A Kent State professor stormed out of a lecture given by an Israeli diplomat on Tuesday evening, shouting "Death to Israel" after an exchange with the diplomat, the Kent State University news website reported.
Ishmael Khaldi, the first Bedouin to serve in Israel's foreign service, spoke at Bowman Hall at Kent University on Tuesday, opening the floor to questions after he finished his speech, the report said.
The first question was from history Professor Julio Pino, who reportedly asked Kahilidi how he and the Israeli government could justify providing aid to countries like Turkey with blood money that came from the deaths of Palestinian children and babies.
Israel has recently provided Turkey with aid and assistance in dealing with the earthquake that has claimed the lives of over 400 people and injured over 1,000.
Khaldi, taken aback, reportedly told Pino that his question was "not respectful".
Pino reportedly retorted that the diplomat was not being respectful to him, after which he accused the Israeli government of killing people.
I do respect you, but you are wrong, Khaldi reportedly said. Its a lie.
Pino then stormed out of the auditorium, yelling, "Death to Israel". Someone from the audience yelled back at the history professor, "Shame on you."
This is not the first time Pino has stirred up controversy with his extremist views, the report said. In 2002, he wrote an opinion piece for the Daily Kent Stater, in which he praised a suicide bomber, and in 2007 Drudge Report featured a story that claimed he contributed to a blog called "Global War", which refers to itself as a "jihadist news service".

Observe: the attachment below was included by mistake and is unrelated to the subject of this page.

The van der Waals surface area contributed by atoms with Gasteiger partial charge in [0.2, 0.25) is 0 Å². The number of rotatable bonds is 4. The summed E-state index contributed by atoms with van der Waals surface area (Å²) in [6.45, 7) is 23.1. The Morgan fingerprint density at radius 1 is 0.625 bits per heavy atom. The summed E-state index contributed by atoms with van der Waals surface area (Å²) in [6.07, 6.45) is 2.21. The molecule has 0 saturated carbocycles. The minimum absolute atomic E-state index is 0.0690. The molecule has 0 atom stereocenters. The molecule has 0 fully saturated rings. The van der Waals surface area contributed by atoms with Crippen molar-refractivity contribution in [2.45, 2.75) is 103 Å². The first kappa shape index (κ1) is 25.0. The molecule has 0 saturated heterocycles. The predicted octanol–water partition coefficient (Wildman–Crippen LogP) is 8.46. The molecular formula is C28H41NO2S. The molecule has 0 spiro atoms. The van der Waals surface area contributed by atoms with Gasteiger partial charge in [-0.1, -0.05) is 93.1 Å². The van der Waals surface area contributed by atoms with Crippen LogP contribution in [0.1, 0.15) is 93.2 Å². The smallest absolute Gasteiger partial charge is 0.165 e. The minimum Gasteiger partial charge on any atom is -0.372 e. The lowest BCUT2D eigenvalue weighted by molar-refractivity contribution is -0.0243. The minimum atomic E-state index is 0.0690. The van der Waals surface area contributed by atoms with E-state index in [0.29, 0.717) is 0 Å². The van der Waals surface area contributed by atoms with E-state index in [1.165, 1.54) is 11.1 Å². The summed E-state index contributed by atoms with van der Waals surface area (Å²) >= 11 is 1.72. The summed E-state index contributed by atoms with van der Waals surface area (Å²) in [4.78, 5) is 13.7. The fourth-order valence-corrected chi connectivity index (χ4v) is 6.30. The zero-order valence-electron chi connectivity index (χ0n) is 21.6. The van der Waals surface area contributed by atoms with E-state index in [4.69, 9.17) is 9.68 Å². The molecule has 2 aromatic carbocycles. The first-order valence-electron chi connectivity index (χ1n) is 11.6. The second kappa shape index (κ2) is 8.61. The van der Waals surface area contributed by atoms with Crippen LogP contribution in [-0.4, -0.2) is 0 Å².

The president of Kent State University, Lester A. Lefton, slammed Pino for his behavior, saying the way Khaldi was treated was "reprehensible" and "an embarrassment to our university".
Lefton said that although it may have been Pino's right to state his views, his words were deplorable, and his behavior deeply troubling.
"We value critical thinking at this university, and encourage students to engage with ideas that they find difficult or make them uncomfortable. We hope that our faculty will always model how best to combine passion for ones position with respect for those with whom we disagree," Lefton said in a statement.
"Calling for the destruction of the state from which our guest comes (as do some of our students, faculty and community members) is a grotesque failure to model these values," he added.
When asked to comment, Pino told Haaretz, "What I spoke was for the sake of the children of Palestine, and no other reason. The only politics I have are, 'There is no God but God, and Mohammed is His Messenger.' Peace be upon you."
Want to enjoy 'Zen' reading - with no ads and just the article? Subscribe todaySubscribe now